If you have specific input data in mind, as an approximation I would suggest finding the bounding rectangle of the "to be contained" polygon, then applying a minkowsi subtraction to the "containing" polygon, and seeing if you get a null set. If the set is non-null you definitely can contain the polygon, otherwise it means that you still may be able to, since this is only a very rough approximation. It should be reasonably accurate if the "to be contained" polygon is small relative to the "containing" polygon, and neither of them are "intricately convex".

Apart from that, I suggest looking at the "point matching" literature out there - if your polygons have similar shape, this should be able to give you an orientation in which the one may fit into the other (although in practice the "containing" polygon may be radically different from the "to be contained" polygon, so matches may be tricky.

Otherwise, another suggestion is to cast this as an optimization problem and define a fitness/objective function to maximize (here, you want to maximize the intersection area, where if the intersection area is equal to the "to be contained" polygon you have a solution. The next step is to rotate and translate gradually in order to try and maximize this function. The optimal solution is easy if your polygons are convex and you are just translating, but for non-convex polygons and three degrees of freedom (rotation+translation) this will prove to be very hard, since there will be many local minima and maxima. The optimization literature may help, but most of it is very involved.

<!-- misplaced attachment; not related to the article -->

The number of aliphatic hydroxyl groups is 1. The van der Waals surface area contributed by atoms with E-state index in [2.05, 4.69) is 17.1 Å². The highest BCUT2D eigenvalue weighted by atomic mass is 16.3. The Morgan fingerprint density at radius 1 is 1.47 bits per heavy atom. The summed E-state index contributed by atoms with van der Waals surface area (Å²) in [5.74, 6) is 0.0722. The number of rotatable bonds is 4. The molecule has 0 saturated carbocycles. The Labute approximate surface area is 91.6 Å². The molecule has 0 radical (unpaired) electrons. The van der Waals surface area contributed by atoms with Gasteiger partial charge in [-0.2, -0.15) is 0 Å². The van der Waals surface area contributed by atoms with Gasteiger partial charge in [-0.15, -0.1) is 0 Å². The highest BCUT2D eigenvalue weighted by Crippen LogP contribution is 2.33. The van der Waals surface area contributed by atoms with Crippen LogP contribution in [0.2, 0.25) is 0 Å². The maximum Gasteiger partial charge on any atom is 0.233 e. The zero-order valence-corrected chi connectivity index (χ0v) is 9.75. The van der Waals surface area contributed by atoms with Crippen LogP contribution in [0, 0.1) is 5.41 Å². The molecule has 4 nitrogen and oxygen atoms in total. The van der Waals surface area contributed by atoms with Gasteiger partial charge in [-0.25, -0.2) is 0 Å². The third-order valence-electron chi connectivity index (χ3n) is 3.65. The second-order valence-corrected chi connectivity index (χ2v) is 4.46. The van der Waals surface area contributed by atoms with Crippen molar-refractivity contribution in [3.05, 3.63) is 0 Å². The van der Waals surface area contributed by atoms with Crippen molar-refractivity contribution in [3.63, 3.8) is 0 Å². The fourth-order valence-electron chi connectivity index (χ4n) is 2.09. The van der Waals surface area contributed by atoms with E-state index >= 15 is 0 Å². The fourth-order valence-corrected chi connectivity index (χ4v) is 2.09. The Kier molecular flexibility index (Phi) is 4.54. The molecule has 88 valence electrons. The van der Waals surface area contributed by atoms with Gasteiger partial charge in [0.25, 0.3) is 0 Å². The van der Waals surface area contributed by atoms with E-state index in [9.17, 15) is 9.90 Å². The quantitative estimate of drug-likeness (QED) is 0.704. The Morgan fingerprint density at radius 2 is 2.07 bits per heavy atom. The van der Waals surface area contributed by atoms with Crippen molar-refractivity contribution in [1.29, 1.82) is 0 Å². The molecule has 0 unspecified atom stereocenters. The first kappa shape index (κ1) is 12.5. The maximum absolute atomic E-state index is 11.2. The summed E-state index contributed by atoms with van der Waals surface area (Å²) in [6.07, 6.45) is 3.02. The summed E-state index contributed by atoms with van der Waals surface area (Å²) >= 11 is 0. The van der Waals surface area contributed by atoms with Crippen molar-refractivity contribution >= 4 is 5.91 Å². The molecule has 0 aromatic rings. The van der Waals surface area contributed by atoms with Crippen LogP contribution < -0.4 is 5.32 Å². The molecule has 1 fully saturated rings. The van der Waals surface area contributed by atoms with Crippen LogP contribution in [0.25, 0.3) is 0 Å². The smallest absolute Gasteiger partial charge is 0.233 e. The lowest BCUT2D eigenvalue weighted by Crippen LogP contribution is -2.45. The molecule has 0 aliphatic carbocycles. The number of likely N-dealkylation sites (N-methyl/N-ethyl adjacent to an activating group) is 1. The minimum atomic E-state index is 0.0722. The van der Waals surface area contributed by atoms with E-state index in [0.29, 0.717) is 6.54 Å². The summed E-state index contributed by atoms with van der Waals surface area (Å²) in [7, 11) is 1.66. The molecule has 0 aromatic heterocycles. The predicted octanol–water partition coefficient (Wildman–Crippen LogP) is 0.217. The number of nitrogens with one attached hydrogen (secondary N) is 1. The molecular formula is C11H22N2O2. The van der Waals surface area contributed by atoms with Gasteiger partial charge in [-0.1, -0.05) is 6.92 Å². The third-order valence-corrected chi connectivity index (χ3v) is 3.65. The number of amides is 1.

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If converting those concave polygons into convex polygons helps, I can hand you some code that does that.. Otherwise am interested to see where you'll take this

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Quote:
Original post by arithma
If converting those concave polygons into convex polygons helps, I can hand you some code that does that.. Otherwise am interested to see where you'll take this

Thanks for the suggestions.
In my particular case it is not necessary that contained polygon is smaller than the containing polygon. I have however figured out that if I approximate the containing polygon by its convex hull it will be a good start for me.

As per my bigger problem if containing polygon CAN contain contained polygon but I get answer as NO then I CAN NOT tolerate it.

However, if containing polygon CAN NOT contain contained polygon but I get answer as YES then I CAN tolerate it (though my solution to bigger problem will not be efficient)

Under these circumstances I think assuming convex hull for containing polygon can be acceptable start.

In other words, can I state the following <or is it trivial to state without proof>?
**If a concave polygon A can contain concave polygon B then convex hull of A will also contain B and if A can not contain B then convex hull of A will not contain B.**

I really appreciate your help.

-Atul

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Quote:
Original post by athakur
In other words, can I state the following <or is it trivial to state without proof>?
**If a concave polygon A can contain concave polygon B then convex hull of A will also contain B and if A can not contain B then convex hull of A will not contain B.**

The first statement is trivially true, because the convex hull of a polygon is a superset of the polygon. The second statement is false. Consider B to be a regular pentagon, and A to be an inscribed star. A cannot contain B, but the convex hull of A (a pentagon identical to B) can contain B.